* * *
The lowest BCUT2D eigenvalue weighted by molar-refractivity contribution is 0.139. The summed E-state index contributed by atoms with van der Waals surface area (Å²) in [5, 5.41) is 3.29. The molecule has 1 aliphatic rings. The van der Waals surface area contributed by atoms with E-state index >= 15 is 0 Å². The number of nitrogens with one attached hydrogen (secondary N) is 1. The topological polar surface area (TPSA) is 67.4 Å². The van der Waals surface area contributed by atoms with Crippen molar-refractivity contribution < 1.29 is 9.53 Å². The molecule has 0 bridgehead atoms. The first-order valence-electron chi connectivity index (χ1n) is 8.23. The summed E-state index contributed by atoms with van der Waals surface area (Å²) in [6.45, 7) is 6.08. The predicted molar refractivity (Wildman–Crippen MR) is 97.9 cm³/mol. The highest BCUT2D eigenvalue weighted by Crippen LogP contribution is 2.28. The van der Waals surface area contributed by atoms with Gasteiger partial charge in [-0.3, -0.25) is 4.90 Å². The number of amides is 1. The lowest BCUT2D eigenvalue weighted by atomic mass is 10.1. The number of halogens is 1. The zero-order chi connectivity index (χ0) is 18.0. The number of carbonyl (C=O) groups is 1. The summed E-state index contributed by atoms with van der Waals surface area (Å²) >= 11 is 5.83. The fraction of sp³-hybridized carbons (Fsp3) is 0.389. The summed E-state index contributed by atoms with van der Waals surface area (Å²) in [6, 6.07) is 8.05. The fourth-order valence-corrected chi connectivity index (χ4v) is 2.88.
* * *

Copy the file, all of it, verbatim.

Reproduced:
The lowest BCUT2D eigenvalue weighted by molar-refractivity contribution is 0.139. The summed E-state index contributed by atoms with van der Waals surface area (Å²) in [5, 5.41) is 3.29. The molecule has 1 aliphatic rings. The van der Waals surface area contributed by atoms with E-state index >= 15 is 0 Å². The number of nitrogens with one attached hydrogen (secondary N) is 1. The topological polar surface area (TPSA) is 67.4 Å². The van der Waals surface area contributed by atoms with Crippen molar-refractivity contribution < 1.29 is 9.53 Å². The molecule has 0 bridgehead atoms. The first-order valence-electron chi connectivity index (χ1n) is 8.23. The summed E-state index contributed by atoms with van der Waals surface area (Å²) in [6.45, 7) is 6.08. The predicted molar refractivity (Wildman–Crippen MR) is 97.9 cm³/mol. The highest BCUT2D eigenvalue weighted by Crippen LogP contribution is 2.28. The van der Waals surface area contributed by atoms with Gasteiger partial charge in [-0.3, -0.25) is 4.90 Å². The number of amides is 1. The lowest BCUT2D eigenvalue weighted by atomic mass is 10.1. The number of halogens is 1. The zero-order chi connectivity index (χ0) is 18.0. The number of carbonyl (C=O) groups is 1. The summed E-state index contributed by atoms with van der Waals surface area (Å²) >= 11 is 5.83. The fraction of sp³-hybridized carbons (Fsp3) is 0.389. The summed E-state index contributed by atoms with van der Waals surface area (Å²) in [6, 6.07) is 8.05. The fourth-order valence-corrected chi connectivity index (χ4v) is 2.88.